By now, we should all be aware of how jingoism and stereotyping – especially towards immigrants – brought about the vote to leave the European Union.
These two examples (amongst many more) set the tone for unhealthy and damaging debates surrounding immigration in the UK.
The United Nations understands hate speech as: “any kind of communication in speech, writing or behaviour, that attacks or uses pejorative or discriminatory language with reference to a person or a group on the basis of who they are, in other words, based on their religion, ethnicity, nationality, race, colour, descent, gender or other identity factor’’.
These sorts of messages dehumanise immigrants, not just as individuals but as a whole group. We’ve seen the racism and xenophobia clearly on display both in newspapers and other mainstream media. The effect of this on EU citizens who made the UK their home has been devastating.
We should all hang our heads in shame, and put remedial actions into place right now. How do we do that, you may ask? Well, a simple strategy is to stop using dehumanising language, speak with your MP, and ask political representatives to stop implementing policies and legislation that denigrate those directly affected.
Dehumanising language has cause and effect, it manifests itself by separating immigrants from the ‘in-group’ i.e., they are considered as lower status. Which – and this is the responsibility of our political representatives and our press – motivates the public to support harsh and punitive actions against them.
Beyond the headlines
However, each and every one of us has a responsibility to look beyond the headlines, to take responsibility for our own actions and language and analyse if we are culpable.
In simplistic terms, ‘othering’ is an expression of prejudice based on group identities. People that are ‘othered’ are usually marginalised or deemed ‘unequal’.
‘Good vs bad migrant’ is one of the most polarising debates to be had. It also happens within migrant communities. Basically, it measures people by their net worth, skillsets and ability to integrate and assimilate.
What it ignores is individuality and diversity: it categorises people. A perfect example, which is not new but is prevalent right now, is bias and prejudice towards UK nationals living and working in the European Union – particularly those in Spain.
Headlines like this garner emotional responses from the ‘in-group’ towards the ‘out-group’, the rhetoric being triggered by a lack of understanding of the situation, who the ‘diaspora’ is and how they are affected. Assumptions are made not based on facts but on inherent bias.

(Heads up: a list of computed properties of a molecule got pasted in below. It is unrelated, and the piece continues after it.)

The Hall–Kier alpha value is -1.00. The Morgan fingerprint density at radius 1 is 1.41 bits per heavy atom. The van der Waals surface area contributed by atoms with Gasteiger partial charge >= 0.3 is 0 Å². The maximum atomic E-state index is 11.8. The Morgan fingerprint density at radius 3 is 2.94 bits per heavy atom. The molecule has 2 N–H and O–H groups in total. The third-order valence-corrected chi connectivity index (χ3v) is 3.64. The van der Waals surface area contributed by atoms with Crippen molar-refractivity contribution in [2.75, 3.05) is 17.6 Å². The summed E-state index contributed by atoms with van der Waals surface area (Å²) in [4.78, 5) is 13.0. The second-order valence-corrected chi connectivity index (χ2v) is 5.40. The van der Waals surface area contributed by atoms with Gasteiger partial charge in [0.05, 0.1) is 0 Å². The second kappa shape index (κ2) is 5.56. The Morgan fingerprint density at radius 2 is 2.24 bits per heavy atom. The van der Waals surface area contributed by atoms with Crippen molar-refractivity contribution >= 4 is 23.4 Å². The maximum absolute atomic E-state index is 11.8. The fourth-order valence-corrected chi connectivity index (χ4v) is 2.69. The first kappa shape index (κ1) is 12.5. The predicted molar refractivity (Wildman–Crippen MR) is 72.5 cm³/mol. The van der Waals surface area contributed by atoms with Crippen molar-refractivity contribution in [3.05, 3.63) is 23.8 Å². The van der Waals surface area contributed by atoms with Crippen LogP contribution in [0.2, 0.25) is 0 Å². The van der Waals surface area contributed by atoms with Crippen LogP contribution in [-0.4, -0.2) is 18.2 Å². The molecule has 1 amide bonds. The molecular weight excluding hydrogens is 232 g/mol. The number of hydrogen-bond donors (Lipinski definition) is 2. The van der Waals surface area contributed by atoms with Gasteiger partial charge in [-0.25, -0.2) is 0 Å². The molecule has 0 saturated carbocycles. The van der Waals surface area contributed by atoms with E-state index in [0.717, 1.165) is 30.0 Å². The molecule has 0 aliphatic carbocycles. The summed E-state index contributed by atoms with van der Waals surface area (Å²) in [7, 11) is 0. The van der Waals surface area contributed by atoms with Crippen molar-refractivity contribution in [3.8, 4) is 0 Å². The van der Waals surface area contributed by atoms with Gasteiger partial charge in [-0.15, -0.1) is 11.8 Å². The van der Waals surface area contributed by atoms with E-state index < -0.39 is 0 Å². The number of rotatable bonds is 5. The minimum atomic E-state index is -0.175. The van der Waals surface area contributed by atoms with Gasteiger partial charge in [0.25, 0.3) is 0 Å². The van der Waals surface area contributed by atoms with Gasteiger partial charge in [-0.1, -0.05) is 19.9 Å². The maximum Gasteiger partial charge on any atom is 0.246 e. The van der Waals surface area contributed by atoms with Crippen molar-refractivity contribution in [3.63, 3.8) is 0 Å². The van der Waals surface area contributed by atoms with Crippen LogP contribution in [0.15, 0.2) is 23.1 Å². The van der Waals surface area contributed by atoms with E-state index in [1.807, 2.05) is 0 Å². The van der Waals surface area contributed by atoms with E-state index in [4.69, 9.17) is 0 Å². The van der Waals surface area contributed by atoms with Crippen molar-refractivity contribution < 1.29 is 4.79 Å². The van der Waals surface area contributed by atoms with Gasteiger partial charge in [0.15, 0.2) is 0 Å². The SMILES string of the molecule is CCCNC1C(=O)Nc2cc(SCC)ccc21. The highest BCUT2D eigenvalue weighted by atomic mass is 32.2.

Anger, disgust and fear of the unknown are emotions which have distinct and negative results towards a whole group of immigrants, stereotyping them and contributing to a negative debate on immigration. Easy targets, if you like.
To move forward and have a healthy immigration debate we need to take ownership of our own language, actions and knowledge. We need to educate ourselves and take a minute or two before replying on social media.
Our politicians and our press need to realise that the language and policies they use have serious consequences for marginalised groups. Social cohesion refers to a strength of relationship and a sense of solidarity between members of a community; until we understand how intrinsically linked all of our lives are and act to resolve this, ‘divide and rule’ wins.
“We asked for workers, but human beings came”
Max Frisch, Swiss novelist, said this over 70 years ago on the treatment of migrant workers in post second world war Switzerland. Which illustrates that the situation has not moved forward since then.
This must change, each member of society must take personal responsibility for their words and deeds and ultimately decide if they want to live in a country that is open to new ideas, that is progressive, welcoming and tolerant. I know I do.
Debbie Williams MBE
Member of Project Advisory Board – MIGZEN, Rebordering Britain and Britons after Brexit
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